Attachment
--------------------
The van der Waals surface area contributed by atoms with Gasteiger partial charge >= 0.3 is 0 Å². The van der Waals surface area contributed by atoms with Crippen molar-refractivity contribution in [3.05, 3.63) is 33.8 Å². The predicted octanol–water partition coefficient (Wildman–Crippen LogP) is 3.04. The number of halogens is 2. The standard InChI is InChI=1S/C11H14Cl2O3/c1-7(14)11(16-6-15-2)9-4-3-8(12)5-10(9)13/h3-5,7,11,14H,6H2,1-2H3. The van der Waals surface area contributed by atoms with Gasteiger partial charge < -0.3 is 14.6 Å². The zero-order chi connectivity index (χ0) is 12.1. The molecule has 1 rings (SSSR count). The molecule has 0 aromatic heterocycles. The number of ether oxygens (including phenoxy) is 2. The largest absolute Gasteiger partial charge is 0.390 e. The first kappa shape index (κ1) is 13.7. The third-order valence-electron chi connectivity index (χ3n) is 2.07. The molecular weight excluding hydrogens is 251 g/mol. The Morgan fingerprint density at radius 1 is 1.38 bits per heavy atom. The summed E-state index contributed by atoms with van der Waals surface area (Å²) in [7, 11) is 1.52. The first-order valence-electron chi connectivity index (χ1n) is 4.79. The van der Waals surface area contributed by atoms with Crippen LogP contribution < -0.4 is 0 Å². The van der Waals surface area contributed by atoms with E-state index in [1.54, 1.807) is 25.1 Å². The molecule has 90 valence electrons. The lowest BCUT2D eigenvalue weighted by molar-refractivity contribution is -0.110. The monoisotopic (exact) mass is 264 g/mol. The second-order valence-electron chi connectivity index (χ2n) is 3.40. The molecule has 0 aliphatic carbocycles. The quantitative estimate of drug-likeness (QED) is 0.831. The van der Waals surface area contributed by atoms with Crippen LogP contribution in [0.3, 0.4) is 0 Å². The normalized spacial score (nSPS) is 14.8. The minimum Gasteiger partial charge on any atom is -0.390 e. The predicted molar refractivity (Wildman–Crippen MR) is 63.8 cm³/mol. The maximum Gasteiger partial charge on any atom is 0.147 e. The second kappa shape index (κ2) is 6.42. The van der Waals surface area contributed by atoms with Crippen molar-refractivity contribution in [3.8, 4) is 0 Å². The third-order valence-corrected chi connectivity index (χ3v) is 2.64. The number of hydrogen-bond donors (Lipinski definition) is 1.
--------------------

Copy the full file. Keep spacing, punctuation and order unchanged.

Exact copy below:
The van der Waals surface area contributed by atoms with Gasteiger partial charge >= 0.3 is 0 Å². The van der Waals surface area contributed by atoms with Crippen molar-refractivity contribution in [3.05, 3.63) is 33.8 Å². The predicted octanol–water partition coefficient (Wildman–Crippen LogP) is 3.04. The number of halogens is 2. The standard InChI is InChI=1S/C11H14Cl2O3/c1-7(14)11(16-6-15-2)9-4-3-8(12)5-10(9)13/h3-5,7,11,14H,6H2,1-2H3. The van der Waals surface area contributed by atoms with Gasteiger partial charge < -0.3 is 14.6 Å². The zero-order chi connectivity index (χ0) is 12.1. The molecule has 1 rings (SSSR count). The molecule has 0 aromatic heterocycles. The number of ether oxygens (including phenoxy) is 2. The largest absolute Gasteiger partial charge is 0.390 e. The first kappa shape index (κ1) is 13.7. The third-order valence-electron chi connectivity index (χ3n) is 2.07. The molecular weight excluding hydrogens is 251 g/mol. The Morgan fingerprint density at radius 1 is 1.38 bits per heavy atom. The summed E-state index contributed by atoms with van der Waals surface area (Å²) in [7, 11) is 1.52. The first-order valence-electron chi connectivity index (χ1n) is 4.79. The van der Waals surface area contributed by atoms with Crippen LogP contribution < -0.4 is 0 Å². The van der Waals surface area contributed by atoms with E-state index in [1.54, 1.807) is 25.1 Å². The molecule has 90 valence electrons. The lowest BCUT2D eigenvalue weighted by molar-refractivity contribution is -0.110. The monoisotopic (exact) mass is 264 g/mol. The second-order valence-electron chi connectivity index (χ2n) is 3.40. The molecule has 0 aliphatic carbocycles. The quantitative estimate of drug-likeness (QED) is 0.831. The van der Waals surface area contributed by atoms with Crippen LogP contribution in [0.3, 0.4) is 0 Å². The normalized spacial score (nSPS) is 14.8. The minimum Gasteiger partial charge on any atom is -0.390 e. The predicted molar refractivity (Wildman–Crippen MR) is 63.8 cm³/mol. The maximum Gasteiger partial charge on any atom is 0.147 e. The second kappa shape index (κ2) is 6.42. The van der Waals surface area contributed by atoms with Crippen molar-refractivity contribution in [3.8, 4) is 0 Å². The third-order valence-corrected chi connectivity index (χ3v) is 2.64. The number of hydrogen-bond donors (Lipinski definition) is 1.